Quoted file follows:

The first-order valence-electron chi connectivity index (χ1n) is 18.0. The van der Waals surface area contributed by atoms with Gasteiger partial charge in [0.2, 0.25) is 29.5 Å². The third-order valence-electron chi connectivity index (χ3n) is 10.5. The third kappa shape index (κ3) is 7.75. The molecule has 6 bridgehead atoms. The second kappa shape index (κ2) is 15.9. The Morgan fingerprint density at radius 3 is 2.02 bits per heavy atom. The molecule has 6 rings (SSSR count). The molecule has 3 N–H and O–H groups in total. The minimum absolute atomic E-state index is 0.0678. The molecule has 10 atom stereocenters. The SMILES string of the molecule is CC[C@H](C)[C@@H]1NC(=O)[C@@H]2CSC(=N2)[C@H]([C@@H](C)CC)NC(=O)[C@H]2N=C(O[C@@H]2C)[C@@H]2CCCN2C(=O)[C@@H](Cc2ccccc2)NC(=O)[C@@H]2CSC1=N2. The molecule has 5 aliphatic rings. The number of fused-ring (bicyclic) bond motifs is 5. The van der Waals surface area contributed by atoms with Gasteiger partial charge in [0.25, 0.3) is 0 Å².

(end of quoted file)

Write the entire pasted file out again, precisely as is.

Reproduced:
The first-order valence-electron chi connectivity index (χ1n) is 18.0. The van der Waals surface area contributed by atoms with Gasteiger partial charge in [0.2, 0.25) is 29.5 Å². The third-order valence-electron chi connectivity index (χ3n) is 10.5. The third kappa shape index (κ3) is 7.75. The molecule has 6 bridgehead atoms. The second kappa shape index (κ2) is 15.9. The Morgan fingerprint density at radius 3 is 2.02 bits per heavy atom. The molecule has 6 rings (SSSR count). The molecule has 3 N–H and O–H groups in total. The minimum absolute atomic E-state index is 0.0678. The molecule has 10 atom stereocenters. The SMILES string of the molecule is CC[C@H](C)[C@@H]1NC(=O)[C@@H]2CSC(=N2)[C@H]([C@@H](C)CC)NC(=O)[C@H]2N=C(O[C@@H]2C)[C@@H]2CCCN2C(=O)[C@@H](Cc2ccccc2)NC(=O)[C@@H]2CSC1=N2. The molecule has 5 aliphatic rings. The number of fused-ring (bicyclic) bond motifs is 5. The van der Waals surface area contributed by atoms with Gasteiger partial charge in [0.25, 0.3) is 0 Å².